Data-Driven Decision-Making Gets Real

Government agencies often espouse the need for data-driven decision-making, but where should the data come from? Who should determine how it’s used? And what kind of decisions are we talking about?

Taka Ariga, the Government Accountability Office’s (GAO) Chief Data Scientist and Director of its Innovation Lab, has many thoughts on these topics. He describes GAO as “the microcosm of the federal government, the candy store for data science,” and said the lab has a dual purpose: first, to understand how technology works so that GAO can analyze it, and second, to consider how GAO can use such technology for the agency’s own benefit.

Ariga believes the Federal Data Strategy is a good start — but his vision goes beyond that.

The Vision

“The vision I have for evidence-based policymaking,” he said, “is ready access to information, ready capability to transform that information into knowledge and ready ability to make decisions based on that awareness.”

He said a three-legged stool — consisting of data literacy, data governance and data science — makes a data-driven world possible. For example, a person must understand a dataset in order
to develop a narrative around it that makes the information more digestible to a broader audience.

“If people don’t consume and analyze what we put out there, why bother?” he said. “We need to meet the user more than halfway when it comes to developing an interactive product, and I think that comes after we ourselves have sufficient data literacy to interpret that information.”

To ensure that the data is worth looking at, an agency must follow strict data governance controls to confirm its quality. So despite a proliferation of public data on sites such as USAspending.gov, Ariga said GAO “categorically never relies on public data to perform our audits” because the agency can’t confirm its completeness or accuracy. And if you put great data on an unsecure server, that raises a Pandora’s box of other issues, he noted.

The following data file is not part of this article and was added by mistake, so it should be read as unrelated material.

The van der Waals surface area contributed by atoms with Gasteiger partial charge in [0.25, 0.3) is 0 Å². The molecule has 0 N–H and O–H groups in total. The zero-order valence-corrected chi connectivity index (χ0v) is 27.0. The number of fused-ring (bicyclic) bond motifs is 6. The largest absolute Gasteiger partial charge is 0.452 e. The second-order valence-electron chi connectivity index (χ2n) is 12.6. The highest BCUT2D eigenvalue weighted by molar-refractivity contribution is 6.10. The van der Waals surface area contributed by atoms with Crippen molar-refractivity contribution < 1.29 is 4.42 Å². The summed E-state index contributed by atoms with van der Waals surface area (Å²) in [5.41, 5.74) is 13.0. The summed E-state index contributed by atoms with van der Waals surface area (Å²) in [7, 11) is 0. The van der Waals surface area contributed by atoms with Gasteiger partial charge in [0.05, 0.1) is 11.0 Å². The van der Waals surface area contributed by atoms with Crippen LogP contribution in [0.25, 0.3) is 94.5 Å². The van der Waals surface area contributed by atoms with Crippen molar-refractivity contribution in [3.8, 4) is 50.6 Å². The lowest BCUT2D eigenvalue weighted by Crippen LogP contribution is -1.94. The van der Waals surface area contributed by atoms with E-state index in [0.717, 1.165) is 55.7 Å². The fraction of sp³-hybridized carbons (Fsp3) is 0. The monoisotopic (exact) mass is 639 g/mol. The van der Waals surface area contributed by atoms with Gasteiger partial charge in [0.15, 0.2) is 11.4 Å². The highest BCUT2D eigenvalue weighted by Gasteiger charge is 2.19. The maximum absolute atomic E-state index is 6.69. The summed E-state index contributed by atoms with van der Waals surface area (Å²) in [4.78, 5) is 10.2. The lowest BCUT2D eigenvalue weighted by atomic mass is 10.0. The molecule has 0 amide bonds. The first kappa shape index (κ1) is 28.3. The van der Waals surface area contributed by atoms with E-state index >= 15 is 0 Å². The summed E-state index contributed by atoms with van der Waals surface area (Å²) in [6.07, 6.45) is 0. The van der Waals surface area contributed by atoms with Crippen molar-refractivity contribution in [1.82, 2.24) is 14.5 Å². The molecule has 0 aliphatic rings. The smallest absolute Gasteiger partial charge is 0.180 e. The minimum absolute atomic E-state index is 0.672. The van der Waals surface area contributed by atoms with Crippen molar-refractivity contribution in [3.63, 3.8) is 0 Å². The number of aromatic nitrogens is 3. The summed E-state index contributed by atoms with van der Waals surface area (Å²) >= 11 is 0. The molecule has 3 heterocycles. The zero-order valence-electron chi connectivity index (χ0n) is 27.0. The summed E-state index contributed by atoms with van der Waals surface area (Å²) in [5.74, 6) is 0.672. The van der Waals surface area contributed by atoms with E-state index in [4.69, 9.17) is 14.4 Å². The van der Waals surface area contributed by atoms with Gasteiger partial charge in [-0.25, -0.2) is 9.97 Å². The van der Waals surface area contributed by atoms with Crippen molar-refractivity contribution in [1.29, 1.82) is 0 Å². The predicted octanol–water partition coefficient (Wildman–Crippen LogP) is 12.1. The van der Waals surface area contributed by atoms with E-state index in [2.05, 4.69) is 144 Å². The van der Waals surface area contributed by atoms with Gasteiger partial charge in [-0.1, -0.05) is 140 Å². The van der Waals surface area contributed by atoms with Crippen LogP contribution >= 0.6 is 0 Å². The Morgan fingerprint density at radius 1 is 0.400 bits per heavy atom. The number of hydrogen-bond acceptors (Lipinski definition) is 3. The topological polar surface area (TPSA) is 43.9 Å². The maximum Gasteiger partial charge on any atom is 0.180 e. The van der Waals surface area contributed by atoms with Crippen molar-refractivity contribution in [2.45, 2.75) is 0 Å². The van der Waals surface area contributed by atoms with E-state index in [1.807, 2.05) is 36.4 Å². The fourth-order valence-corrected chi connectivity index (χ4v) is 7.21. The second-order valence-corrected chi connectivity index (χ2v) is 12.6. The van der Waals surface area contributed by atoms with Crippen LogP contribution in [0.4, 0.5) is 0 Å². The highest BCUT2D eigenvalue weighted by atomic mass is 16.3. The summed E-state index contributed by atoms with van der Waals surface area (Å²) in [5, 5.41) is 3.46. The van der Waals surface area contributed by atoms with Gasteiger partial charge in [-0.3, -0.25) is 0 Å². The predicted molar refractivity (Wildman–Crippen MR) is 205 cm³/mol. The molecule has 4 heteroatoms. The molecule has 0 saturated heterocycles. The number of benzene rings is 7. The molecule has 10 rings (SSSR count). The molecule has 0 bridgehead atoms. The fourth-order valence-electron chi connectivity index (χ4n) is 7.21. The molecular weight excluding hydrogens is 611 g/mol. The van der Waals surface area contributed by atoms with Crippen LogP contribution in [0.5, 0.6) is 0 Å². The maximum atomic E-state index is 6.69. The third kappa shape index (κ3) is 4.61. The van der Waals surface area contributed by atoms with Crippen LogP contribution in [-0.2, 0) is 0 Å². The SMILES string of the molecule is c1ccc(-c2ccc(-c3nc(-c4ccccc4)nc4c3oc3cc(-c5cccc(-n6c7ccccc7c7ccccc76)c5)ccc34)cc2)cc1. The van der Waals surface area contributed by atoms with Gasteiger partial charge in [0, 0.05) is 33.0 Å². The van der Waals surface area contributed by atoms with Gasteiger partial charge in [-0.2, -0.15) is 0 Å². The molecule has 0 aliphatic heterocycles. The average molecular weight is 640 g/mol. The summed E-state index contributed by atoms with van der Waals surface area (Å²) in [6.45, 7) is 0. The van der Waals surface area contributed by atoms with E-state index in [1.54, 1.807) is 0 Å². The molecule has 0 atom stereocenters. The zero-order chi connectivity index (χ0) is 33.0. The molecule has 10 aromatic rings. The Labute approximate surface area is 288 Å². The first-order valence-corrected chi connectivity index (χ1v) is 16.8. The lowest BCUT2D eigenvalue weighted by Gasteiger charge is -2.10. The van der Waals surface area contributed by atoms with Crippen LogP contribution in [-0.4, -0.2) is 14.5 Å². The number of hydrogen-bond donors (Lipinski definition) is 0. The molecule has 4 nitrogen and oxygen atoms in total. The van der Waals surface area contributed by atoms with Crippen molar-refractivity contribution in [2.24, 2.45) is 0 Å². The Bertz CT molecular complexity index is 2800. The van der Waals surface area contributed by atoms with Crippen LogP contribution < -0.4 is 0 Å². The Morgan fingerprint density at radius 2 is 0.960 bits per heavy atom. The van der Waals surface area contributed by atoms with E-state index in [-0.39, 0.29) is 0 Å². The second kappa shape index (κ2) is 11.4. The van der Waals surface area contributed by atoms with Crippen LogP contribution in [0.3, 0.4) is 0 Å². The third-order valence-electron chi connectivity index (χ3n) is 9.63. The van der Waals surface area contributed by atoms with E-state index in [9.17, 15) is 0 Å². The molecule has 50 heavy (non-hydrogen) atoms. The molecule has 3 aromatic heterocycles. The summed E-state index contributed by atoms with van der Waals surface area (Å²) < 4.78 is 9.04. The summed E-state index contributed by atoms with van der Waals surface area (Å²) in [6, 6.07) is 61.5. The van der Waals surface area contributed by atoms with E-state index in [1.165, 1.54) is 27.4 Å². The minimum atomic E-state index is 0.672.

Regarding data science, Ariga said the problem you’re considering should dictate how you analyze the information. Perhaps statistical modeling is appropriate, or simulation exercises, interactive visualization or machine learning, among other options.

The Obstacles

Ariga said the greatest challenge is the general perception that information is power, and that sharing data could lead to a disastrous loss of control. He believes that sharing information is actually an opportunity for improvement, as long as agencies respect Health Insurance Portability and Accountability Act and other privacy constraints.

Regarding technology, the federal government’s computational abilities often are limited despite agency modernization efforts, and those limits can make it difficult to publicize information.

Data silos are a problem. For instance, Ariga pointed to the fraud surrounding pandemic- related social services benefits. “I think we all acknowledge that if different agencies were sharing more information, maybe we could have caught fraudulent behaviors sooner,” he said.

And as with other government issues, workforce management is a challenge. Ariga said the younger generation of “digital natives” recognizes the importance of data science, as does agency leadership because data science ties into the organization’s broader mission. But middle managers often must be convinced.

Try This

Ariga offered two ways for agencies to begin realizing his vision for data-driven decision-making:

  • Foster workforce talent. Government needs to accelerate its hiring process, especially because agencies can’t compete with the private sector regarding salary. Job descriptions need to accurately reflect the position (e.g., IT is not the same as analytics). And agencies should encourage professional development.
  • Modernize according to your data needs. When considering new technology, don’t simply swap one system or data center for another. Instead, think about opportunities to improve how your agency collects, synthesizes and then analyzes information. Is there a better pipeline to support data analysis?

This article appears in our guide, “Agency of the Future: How New Possibilities are Emerging in the Present.” To read more about how agencies are anticipating future needs, download it here.

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